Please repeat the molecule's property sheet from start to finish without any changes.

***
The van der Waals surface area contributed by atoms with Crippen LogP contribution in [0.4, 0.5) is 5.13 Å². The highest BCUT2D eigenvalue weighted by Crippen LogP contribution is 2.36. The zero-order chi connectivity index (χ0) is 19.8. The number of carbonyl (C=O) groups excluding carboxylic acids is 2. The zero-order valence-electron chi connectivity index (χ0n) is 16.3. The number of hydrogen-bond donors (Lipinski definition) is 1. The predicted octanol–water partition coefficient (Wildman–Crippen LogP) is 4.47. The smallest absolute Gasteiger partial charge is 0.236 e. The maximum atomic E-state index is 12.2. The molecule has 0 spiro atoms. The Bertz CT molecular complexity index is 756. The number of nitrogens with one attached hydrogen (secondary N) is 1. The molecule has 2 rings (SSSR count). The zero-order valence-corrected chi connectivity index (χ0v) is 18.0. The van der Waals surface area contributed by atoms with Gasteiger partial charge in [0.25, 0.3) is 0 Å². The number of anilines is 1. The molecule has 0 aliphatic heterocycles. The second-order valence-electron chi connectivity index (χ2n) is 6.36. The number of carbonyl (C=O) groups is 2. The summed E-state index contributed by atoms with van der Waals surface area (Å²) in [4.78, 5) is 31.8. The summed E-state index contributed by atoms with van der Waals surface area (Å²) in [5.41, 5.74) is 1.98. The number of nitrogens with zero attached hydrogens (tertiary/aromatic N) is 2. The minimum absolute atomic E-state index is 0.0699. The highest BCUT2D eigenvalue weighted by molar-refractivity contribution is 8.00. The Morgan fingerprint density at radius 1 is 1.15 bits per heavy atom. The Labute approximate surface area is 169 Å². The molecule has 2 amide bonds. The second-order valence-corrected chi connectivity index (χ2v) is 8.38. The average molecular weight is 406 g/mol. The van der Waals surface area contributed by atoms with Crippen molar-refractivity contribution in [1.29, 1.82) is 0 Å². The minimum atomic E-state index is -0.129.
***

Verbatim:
The van der Waals surface area contributed by atoms with Crippen LogP contribution in [0.4, 0.5) is 5.13 Å². The highest BCUT2D eigenvalue weighted by Crippen LogP contribution is 2.36. The zero-order chi connectivity index (χ0) is 19.8. The number of carbonyl (C=O) groups excluding carboxylic acids is 2. The zero-order valence-electron chi connectivity index (χ0n) is 16.3. The number of hydrogen-bond donors (Lipinski definition) is 1. The predicted octanol–water partition coefficient (Wildman–Crippen LogP) is 4.47. The smallest absolute Gasteiger partial charge is 0.236 e. The maximum atomic E-state index is 12.2. The molecule has 0 spiro atoms. The Bertz CT molecular complexity index is 756. The number of nitrogens with one attached hydrogen (secondary N) is 1. The molecule has 2 rings (SSSR count). The zero-order valence-corrected chi connectivity index (χ0v) is 18.0. The van der Waals surface area contributed by atoms with Gasteiger partial charge in [0.25, 0.3) is 0 Å². The number of anilines is 1. The molecule has 0 aliphatic heterocycles. The second-order valence-electron chi connectivity index (χ2n) is 6.36. The number of carbonyl (C=O) groups is 2. The summed E-state index contributed by atoms with van der Waals surface area (Å²) in [4.78, 5) is 31.8. The summed E-state index contributed by atoms with van der Waals surface area (Å²) in [5.41, 5.74) is 1.98. The number of nitrogens with zero attached hydrogens (tertiary/aromatic N) is 2. The minimum absolute atomic E-state index is 0.0699. The highest BCUT2D eigenvalue weighted by molar-refractivity contribution is 8.00. The Morgan fingerprint density at radius 1 is 1.15 bits per heavy atom. The Labute approximate surface area is 169 Å². The molecule has 2 amide bonds. The second-order valence-corrected chi connectivity index (χ2v) is 8.38. The average molecular weight is 406 g/mol. The van der Waals surface area contributed by atoms with Crippen molar-refractivity contribution in [1.29, 1.82) is 0 Å². The minimum atomic E-state index is -0.129.